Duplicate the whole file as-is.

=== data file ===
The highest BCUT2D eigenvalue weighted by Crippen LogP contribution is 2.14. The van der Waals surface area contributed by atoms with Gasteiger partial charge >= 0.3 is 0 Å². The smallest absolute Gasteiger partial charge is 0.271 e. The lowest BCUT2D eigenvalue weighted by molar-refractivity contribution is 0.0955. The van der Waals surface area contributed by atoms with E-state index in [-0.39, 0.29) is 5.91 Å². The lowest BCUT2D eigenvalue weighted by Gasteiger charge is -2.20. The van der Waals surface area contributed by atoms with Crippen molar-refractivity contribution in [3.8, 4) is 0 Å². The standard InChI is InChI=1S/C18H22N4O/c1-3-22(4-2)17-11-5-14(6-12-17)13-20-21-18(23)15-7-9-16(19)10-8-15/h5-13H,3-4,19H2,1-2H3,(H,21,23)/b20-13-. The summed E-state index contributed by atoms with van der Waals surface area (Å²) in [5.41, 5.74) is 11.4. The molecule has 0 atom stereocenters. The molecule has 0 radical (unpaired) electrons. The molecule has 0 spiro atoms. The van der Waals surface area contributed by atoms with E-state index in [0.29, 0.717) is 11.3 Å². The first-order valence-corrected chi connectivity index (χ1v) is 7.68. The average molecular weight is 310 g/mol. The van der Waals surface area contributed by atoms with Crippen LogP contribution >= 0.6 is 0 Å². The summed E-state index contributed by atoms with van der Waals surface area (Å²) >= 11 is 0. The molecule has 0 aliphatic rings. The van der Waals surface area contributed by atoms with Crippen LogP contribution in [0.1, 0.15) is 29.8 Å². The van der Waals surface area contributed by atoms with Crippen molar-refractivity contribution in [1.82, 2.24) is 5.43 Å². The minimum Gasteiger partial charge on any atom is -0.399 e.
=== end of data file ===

The highest BCUT2D eigenvalue weighted by Crippen LogP contribution is 2.14. The van der Waals surface area contributed by atoms with Gasteiger partial charge >= 0.3 is 0 Å². The smallest absolute Gasteiger partial charge is 0.271 e. The lowest BCUT2D eigenvalue weighted by molar-refractivity contribution is 0.0955. The van der Waals surface area contributed by atoms with E-state index in [-0.39, 0.29) is 5.91 Å². The lowest BCUT2D eigenvalue weighted by Gasteiger charge is -2.20. The van der Waals surface area contributed by atoms with Crippen molar-refractivity contribution in [3.8, 4) is 0 Å². The standard InChI is InChI=1S/C18H22N4O/c1-3-22(4-2)17-11-5-14(6-12-17)13-20-21-18(23)15-7-9-16(19)10-8-15/h5-13H,3-4,19H2,1-2H3,(H,21,23)/b20-13-. The summed E-state index contributed by atoms with van der Waals surface area (Å²) in [5.41, 5.74) is 11.4. The molecule has 0 atom stereocenters. The molecule has 0 radical (unpaired) electrons. The molecule has 0 spiro atoms. The van der Waals surface area contributed by atoms with E-state index in [0.29, 0.717) is 11.3 Å². The first-order valence-corrected chi connectivity index (χ1v) is 7.68. The average molecular weight is 310 g/mol. The van der Waals surface area contributed by atoms with Crippen LogP contribution >= 0.6 is 0 Å². The summed E-state index contributed by atoms with van der Waals surface area (Å²) >= 11 is 0. The molecule has 0 aliphatic rings. The van der Waals surface area contributed by atoms with Crippen LogP contribution in [0.1, 0.15) is 29.8 Å². The van der Waals surface area contributed by atoms with Crippen molar-refractivity contribution in [1.82, 2.24) is 5.43 Å². The minimum Gasteiger partial charge on any atom is -0.399 e.